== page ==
Zakaat in Islam
Zakaat is a pillar of Islam and an obligatory act of charity ordained to every eligible Muslim. It is an act of devotion and an effective form to achieve social justice. It is also one of the five pillars of Islam and prescribed in the Holy Quran and in the Hadiths. The root of the word Zakaat in Arabic means blessing, growth, purity or improvement. The word Zakaat refers to the part of the wealth prescribed by Allah to be distributed among the categories of people described by Allah in Surah At-Taubah (Chapter 9, verse 60) and the Hadiths. Zakaat is an act of worship that purifies the wealth and soul of Muslims.
The purification of wealth means the mobilization of goods for financial growth and justified distribution (equal repartition of wealth). Purification of the soul means liberation of the Muslim’s heart from hatred, jealousy, selfishness, and greed.
Technically speaking, Zakaat is a fixed proportion that is withdrawn on an annual basis from the wealth and distributable profits and given to beneficiaries of this fund (as indicated by the Quran and Sunnah) for the well-being of Muslim society. Zakaat is calculated on the net balance after the Muslim has deducted his expenses for personal, family and other purposes (necessities). At the end of the year if the Muslim is in possession of 35 grams of gold or 595 grams of silver or the cash equivalence or article of commerce he must pay Zakaat on it at 2.5% tax, also applicable to agricultural products and livestock.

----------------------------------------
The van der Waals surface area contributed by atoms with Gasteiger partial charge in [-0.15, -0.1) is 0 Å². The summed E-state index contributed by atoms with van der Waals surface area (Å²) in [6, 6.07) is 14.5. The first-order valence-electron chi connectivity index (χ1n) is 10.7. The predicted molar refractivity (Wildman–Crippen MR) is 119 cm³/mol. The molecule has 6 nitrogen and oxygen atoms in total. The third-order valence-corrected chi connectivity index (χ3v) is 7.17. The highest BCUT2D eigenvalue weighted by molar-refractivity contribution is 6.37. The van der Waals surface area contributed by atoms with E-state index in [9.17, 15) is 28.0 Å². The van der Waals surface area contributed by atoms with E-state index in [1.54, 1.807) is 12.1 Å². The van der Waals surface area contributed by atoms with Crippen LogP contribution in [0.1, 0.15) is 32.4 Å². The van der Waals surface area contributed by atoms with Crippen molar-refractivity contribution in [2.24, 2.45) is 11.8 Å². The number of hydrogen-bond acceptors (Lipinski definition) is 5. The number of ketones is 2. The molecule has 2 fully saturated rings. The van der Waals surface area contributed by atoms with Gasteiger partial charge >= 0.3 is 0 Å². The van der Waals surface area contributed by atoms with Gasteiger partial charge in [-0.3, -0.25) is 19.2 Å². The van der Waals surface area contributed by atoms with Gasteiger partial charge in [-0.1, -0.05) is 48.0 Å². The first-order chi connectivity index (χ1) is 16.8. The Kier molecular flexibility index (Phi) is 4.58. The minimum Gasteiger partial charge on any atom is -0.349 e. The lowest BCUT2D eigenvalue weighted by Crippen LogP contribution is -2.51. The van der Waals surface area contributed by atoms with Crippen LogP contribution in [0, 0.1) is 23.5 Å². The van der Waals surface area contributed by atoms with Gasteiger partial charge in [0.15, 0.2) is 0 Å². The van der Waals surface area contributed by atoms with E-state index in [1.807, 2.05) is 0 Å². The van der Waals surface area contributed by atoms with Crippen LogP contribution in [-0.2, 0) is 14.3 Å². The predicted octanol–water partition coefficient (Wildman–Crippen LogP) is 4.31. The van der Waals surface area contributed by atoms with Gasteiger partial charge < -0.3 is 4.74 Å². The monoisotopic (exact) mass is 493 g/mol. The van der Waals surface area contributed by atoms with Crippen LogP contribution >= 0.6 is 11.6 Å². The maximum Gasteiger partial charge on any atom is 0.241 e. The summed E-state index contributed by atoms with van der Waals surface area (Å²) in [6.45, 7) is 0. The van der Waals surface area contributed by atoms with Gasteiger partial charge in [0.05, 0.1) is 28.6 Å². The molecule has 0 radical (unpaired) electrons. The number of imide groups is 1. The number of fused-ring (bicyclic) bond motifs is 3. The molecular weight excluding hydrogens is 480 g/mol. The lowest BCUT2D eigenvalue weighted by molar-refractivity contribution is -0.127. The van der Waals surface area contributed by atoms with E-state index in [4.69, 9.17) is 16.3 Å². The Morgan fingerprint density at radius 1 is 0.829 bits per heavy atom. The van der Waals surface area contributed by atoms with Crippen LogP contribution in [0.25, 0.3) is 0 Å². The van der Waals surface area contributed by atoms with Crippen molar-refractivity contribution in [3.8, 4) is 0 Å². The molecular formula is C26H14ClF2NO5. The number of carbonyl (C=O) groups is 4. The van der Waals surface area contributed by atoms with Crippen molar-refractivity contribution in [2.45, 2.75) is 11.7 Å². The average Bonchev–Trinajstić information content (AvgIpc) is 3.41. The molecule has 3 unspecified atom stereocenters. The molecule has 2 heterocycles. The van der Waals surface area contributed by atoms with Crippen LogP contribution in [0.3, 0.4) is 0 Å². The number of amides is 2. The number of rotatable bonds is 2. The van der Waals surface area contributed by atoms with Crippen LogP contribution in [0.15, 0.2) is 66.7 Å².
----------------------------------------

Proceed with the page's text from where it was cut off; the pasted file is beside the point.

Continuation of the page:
Zakaat is mentioned about thirty times in the Holy Quran and it is mentioned most in association with Salat (prayer) as this verse indicates: “Those who establish Salah (prayer) and give Zakah (Obligatory Charity/ Tax).” (Al-Baqara 2: 278).
Narrated from Anas (ra) that the Messenger of Allah (pbuh) said: “Whoever departs this world with sincerity towards Allah, worshipping Him alone with no partner, establishing regular prayer and paying Zakaat, he dies while Allah is pleased with him.” (Ibn Majah).